In today's interconnected world, distributed applications are the norm rather than the exception. Every man and his dog's startup is running a 100 node cluster in the cloud, your grandmother has four cores in her pocket and controls her teapot via the Internet.
Yet, the infrastructure for building distributed applications is almost non-existent. Crossroads I/O is just a small part of the bigger plan to make messaging (see message-passing) a standard and ubiquitous part of the network stack.
As for the particular goals of Crossroads I/O, these are:
Serve as a user-space implementation of the messaging layer
When striving for world domination, the first step should have the biggest possible impact. Thus, instead of implementing the messaging layer in a particular OS, we provide a highly portable user-space library. To achieve this goal we use a common implementation programming language (extremely conservative C++) and we try to keep dependencies to a minimum.
Further, to enable users of as many programming languages as possible to use the library, we provide a native C API, which is, with more or less effort, accessible from any language.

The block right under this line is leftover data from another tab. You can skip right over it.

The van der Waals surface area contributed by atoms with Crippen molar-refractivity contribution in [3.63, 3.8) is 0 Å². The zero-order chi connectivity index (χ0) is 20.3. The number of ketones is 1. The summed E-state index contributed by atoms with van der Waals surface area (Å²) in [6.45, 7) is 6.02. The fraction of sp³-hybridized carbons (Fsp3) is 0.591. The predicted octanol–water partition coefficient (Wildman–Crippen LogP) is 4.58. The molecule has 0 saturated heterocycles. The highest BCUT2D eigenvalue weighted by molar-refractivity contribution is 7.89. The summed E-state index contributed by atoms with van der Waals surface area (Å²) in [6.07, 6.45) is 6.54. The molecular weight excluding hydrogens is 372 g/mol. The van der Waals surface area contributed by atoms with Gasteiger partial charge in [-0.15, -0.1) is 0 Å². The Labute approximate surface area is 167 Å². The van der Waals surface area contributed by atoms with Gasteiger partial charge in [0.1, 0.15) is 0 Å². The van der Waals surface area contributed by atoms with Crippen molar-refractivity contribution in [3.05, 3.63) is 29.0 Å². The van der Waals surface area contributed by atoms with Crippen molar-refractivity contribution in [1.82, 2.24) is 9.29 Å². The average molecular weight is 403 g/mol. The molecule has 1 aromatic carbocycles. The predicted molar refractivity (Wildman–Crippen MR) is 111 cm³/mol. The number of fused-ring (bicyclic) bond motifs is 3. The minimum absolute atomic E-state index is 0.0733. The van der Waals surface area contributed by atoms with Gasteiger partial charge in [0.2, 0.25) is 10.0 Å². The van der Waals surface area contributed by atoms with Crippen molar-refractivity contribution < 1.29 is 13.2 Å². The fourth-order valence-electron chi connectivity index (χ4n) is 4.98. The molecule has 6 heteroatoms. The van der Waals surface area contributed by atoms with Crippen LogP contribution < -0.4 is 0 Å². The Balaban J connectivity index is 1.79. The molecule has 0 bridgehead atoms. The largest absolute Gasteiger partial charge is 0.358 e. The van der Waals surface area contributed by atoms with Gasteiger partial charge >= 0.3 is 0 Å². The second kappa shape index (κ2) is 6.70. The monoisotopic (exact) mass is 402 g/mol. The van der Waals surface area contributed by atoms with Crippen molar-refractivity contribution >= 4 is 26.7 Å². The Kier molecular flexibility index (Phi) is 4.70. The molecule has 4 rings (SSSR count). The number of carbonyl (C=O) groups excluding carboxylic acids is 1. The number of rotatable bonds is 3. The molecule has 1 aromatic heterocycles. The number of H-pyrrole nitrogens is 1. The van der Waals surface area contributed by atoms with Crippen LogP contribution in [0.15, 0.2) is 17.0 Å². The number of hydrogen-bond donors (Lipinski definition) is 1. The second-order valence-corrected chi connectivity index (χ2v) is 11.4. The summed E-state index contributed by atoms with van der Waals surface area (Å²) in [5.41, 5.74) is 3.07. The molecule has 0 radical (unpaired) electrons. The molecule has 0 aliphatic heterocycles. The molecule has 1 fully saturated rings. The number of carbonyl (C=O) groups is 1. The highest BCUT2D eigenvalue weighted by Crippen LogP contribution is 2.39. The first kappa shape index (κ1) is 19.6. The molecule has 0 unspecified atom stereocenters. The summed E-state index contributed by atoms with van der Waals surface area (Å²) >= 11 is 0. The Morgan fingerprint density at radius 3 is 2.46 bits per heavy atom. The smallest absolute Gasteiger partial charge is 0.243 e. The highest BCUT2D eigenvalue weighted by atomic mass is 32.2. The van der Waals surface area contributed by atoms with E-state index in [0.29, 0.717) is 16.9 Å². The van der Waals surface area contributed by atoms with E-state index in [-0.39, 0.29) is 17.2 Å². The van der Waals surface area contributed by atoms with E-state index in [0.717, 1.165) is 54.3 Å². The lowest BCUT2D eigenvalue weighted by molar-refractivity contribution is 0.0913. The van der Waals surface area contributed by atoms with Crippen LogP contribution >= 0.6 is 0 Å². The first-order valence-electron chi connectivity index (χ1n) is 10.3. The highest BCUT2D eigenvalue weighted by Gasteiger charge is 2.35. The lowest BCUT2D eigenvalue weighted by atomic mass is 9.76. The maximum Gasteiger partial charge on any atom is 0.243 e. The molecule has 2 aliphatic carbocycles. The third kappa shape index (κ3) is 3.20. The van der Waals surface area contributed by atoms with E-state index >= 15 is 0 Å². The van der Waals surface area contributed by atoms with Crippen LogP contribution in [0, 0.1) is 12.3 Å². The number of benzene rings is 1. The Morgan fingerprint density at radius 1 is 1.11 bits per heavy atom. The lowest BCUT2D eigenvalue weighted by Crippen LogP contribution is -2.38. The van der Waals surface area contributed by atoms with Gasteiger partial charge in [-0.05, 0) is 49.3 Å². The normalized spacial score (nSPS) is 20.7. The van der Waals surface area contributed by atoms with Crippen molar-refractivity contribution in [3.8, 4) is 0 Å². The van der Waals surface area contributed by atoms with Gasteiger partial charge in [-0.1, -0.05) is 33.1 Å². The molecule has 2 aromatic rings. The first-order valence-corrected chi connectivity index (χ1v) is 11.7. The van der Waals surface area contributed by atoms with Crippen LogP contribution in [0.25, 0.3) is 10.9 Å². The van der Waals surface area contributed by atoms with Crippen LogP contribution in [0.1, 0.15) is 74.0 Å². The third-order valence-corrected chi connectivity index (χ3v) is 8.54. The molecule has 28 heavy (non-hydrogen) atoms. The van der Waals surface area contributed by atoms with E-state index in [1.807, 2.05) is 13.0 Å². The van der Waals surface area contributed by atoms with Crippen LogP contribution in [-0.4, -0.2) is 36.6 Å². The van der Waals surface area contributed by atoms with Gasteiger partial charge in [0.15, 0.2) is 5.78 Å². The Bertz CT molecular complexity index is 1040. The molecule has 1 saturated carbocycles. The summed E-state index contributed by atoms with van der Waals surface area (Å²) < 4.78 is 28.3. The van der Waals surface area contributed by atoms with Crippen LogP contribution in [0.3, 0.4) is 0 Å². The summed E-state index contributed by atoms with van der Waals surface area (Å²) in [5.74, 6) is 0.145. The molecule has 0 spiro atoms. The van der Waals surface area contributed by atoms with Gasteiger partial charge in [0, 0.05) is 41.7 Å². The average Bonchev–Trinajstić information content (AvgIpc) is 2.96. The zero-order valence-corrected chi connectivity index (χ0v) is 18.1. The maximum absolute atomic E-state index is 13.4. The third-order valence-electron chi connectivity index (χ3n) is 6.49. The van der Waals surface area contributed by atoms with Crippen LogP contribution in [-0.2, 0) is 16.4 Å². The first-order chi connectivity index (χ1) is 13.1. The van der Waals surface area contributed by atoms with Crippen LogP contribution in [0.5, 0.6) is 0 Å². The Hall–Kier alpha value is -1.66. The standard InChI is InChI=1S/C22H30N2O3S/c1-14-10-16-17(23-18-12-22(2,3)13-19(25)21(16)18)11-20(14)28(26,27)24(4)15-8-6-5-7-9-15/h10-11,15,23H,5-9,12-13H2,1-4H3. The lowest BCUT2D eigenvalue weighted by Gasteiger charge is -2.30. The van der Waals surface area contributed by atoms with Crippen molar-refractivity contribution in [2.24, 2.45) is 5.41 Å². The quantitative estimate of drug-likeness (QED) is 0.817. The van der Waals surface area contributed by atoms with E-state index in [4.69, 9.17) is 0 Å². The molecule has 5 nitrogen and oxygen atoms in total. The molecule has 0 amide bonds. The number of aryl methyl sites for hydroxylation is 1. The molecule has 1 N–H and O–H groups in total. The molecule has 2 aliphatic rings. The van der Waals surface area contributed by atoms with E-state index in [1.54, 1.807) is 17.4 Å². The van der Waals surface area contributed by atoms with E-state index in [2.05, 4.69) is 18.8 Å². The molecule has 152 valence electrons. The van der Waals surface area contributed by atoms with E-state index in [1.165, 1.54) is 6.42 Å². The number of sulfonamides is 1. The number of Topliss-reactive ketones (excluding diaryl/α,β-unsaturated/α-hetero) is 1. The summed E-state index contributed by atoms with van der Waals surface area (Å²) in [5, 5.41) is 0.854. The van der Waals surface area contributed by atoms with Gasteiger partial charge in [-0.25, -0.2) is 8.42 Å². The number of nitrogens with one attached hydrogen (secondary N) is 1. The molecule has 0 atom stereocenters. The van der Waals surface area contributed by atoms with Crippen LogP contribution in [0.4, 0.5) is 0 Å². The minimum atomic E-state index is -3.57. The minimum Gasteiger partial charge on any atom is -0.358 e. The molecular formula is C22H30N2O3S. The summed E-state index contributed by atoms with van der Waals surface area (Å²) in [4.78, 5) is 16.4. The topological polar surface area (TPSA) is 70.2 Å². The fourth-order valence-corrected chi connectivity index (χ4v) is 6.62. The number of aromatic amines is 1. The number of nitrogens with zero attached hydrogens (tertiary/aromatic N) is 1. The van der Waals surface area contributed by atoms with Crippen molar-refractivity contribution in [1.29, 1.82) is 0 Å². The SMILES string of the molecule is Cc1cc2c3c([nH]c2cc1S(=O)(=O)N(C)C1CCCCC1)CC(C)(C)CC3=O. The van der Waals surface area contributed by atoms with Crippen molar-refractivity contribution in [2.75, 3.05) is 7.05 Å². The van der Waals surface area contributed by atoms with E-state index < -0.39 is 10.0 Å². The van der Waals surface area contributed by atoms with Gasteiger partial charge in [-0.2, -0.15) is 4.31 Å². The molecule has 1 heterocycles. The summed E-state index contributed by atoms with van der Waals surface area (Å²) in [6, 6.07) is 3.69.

Educate developers about distributed messaging
The nature of our long-term goals is such that only popular and universal demand can make them happen; it is not possible to push them by force.
We need developers to understand what the messaging layer is, what it is good for and demand support in their operating system, networking hardware and programming language of choice.
Design for the next 20 years, and on a global scale
We design for use-cases on a global scale, even though developers are not facing these scales. Yet.
To ease integration with existing technologies, our API follows the standard BSD socket API as closely as possible. It provides extension points for future use, and backwards compatibility for today. We treat API bloat with extreme prejudice.
By thinking ahead, we can also solve the problems we are likely to encounter later, when moving on to an in-kernel implementation of messaging, hardware support, and formal standardisation of the communication protocols, before they hit us hard.
Encourage a commercial ecosystem to grow around the project
Moving beyond the phase of a user-space library is a long-term and expensive endeavour; we cannot count solely on volunteers to cover the costs. Thus, we need a thriving commercial ecosystem to fund future progress.
To grow such an ecosystem the project must be fully vendor neutral, and implement a liberal (e.g. Linux-style) trademark policy allowing use of the trademark for third party distributions of the software, as well as for plug-ins and extensions.